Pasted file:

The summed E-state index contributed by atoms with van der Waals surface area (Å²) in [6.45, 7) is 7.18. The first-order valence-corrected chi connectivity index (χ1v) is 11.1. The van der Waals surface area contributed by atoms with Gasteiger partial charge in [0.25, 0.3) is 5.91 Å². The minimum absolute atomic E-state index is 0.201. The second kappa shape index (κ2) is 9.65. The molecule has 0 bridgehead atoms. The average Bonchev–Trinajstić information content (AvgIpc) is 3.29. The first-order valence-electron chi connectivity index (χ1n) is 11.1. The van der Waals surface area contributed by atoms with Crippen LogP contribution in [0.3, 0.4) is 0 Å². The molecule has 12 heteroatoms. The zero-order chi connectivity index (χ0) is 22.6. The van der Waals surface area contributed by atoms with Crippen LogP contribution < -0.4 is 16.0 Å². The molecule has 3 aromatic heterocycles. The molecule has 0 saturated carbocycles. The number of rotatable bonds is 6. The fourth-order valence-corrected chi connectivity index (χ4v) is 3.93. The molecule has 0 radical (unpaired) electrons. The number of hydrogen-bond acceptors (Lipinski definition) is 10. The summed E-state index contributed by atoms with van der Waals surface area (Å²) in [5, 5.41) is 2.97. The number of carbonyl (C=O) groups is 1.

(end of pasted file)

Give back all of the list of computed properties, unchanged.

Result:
The summed E-state index contributed by atoms with van der Waals surface area (Å²) in [6.45, 7) is 7.18. The first-order valence-corrected chi connectivity index (χ1v) is 11.1. The van der Waals surface area contributed by atoms with Gasteiger partial charge in [0.25, 0.3) is 5.91 Å². The minimum absolute atomic E-state index is 0.201. The second kappa shape index (κ2) is 9.65. The molecule has 0 bridgehead atoms. The average Bonchev–Trinajstić information content (AvgIpc) is 3.29. The first-order valence-electron chi connectivity index (χ1n) is 11.1. The van der Waals surface area contributed by atoms with Crippen LogP contribution in [0.3, 0.4) is 0 Å². The molecule has 12 heteroatoms. The zero-order chi connectivity index (χ0) is 22.6. The van der Waals surface area contributed by atoms with Crippen LogP contribution < -0.4 is 16.0 Å². The molecule has 3 aromatic heterocycles. The molecule has 0 saturated carbocycles. The number of rotatable bonds is 6. The fourth-order valence-corrected chi connectivity index (χ4v) is 3.93. The molecule has 0 radical (unpaired) electrons. The number of hydrogen-bond acceptors (Lipinski definition) is 10. The summed E-state index contributed by atoms with van der Waals surface area (Å²) in [5, 5.41) is 2.97. The number of carbonyl (C=O) groups is 1.